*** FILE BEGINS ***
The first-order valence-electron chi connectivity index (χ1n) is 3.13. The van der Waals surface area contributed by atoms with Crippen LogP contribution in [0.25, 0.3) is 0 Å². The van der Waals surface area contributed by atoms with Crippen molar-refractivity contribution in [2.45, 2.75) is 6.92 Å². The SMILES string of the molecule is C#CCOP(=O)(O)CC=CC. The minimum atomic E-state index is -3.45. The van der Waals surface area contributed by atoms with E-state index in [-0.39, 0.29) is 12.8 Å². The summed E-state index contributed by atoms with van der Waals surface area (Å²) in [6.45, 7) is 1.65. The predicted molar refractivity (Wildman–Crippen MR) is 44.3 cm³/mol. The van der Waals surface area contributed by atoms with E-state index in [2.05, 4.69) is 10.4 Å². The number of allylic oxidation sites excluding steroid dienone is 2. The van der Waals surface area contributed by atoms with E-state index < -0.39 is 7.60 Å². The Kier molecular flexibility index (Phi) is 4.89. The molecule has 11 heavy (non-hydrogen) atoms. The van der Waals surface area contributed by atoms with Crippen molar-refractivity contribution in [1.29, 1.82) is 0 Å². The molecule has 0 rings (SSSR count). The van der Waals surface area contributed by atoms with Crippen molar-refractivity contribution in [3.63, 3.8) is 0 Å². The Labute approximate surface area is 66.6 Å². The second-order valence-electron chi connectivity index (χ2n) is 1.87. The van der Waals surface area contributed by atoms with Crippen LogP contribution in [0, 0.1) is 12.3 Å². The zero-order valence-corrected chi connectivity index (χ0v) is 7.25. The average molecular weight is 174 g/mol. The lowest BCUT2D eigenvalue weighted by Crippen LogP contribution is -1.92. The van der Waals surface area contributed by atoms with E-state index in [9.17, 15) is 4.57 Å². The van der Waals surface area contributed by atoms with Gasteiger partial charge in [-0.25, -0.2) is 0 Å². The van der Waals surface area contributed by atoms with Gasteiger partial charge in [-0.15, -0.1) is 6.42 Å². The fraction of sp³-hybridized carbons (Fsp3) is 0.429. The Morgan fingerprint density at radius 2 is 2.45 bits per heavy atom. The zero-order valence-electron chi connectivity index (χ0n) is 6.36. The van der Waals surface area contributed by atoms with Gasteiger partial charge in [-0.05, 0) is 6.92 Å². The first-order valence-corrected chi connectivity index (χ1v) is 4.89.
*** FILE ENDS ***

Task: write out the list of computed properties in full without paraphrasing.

The first-order valence-electron chi connectivity index (χ1n) is 3.13. The van der Waals surface area contributed by atoms with Crippen LogP contribution in [0.25, 0.3) is 0 Å². The van der Waals surface area contributed by atoms with Crippen molar-refractivity contribution in [2.45, 2.75) is 6.92 Å². The SMILES string of the molecule is C#CCOP(=O)(O)CC=CC. The minimum atomic E-state index is -3.45. The van der Waals surface area contributed by atoms with E-state index in [-0.39, 0.29) is 12.8 Å². The summed E-state index contributed by atoms with van der Waals surface area (Å²) in [6.45, 7) is 1.65. The predicted molar refractivity (Wildman–Crippen MR) is 44.3 cm³/mol. The van der Waals surface area contributed by atoms with E-state index in [2.05, 4.69) is 10.4 Å². The number of allylic oxidation sites excluding steroid dienone is 2. The van der Waals surface area contributed by atoms with E-state index < -0.39 is 7.60 Å². The Kier molecular flexibility index (Phi) is 4.89. The molecule has 11 heavy (non-hydrogen) atoms. The van der Waals surface area contributed by atoms with Crippen molar-refractivity contribution in [1.29, 1.82) is 0 Å². The molecule has 0 rings (SSSR count). The van der Waals surface area contributed by atoms with Crippen molar-refractivity contribution in [3.63, 3.8) is 0 Å². The Labute approximate surface area is 66.6 Å². The second-order valence-electron chi connectivity index (χ2n) is 1.87. The van der Waals surface area contributed by atoms with Crippen LogP contribution in [0, 0.1) is 12.3 Å². The zero-order valence-corrected chi connectivity index (χ0v) is 7.25. The average molecular weight is 174 g/mol. The lowest BCUT2D eigenvalue weighted by Crippen LogP contribution is -1.92. The van der Waals surface area contributed by atoms with E-state index in [9.17, 15) is 4.57 Å². The van der Waals surface area contributed by atoms with Gasteiger partial charge in [-0.25, -0.2) is 0 Å². The van der Waals surface area contributed by atoms with Gasteiger partial charge in [-0.15, -0.1) is 6.42 Å². The fraction of sp³-hybridized carbons (Fsp3) is 0.429. The Morgan fingerprint density at radius 2 is 2.45 bits per heavy atom. The zero-order valence-electron chi connectivity index (χ0n) is 6.36. The van der Waals surface area contributed by atoms with Gasteiger partial charge in [-0.05, 0) is 6.92 Å². The first-order valence-corrected chi connectivity index (χ1v) is 4.89.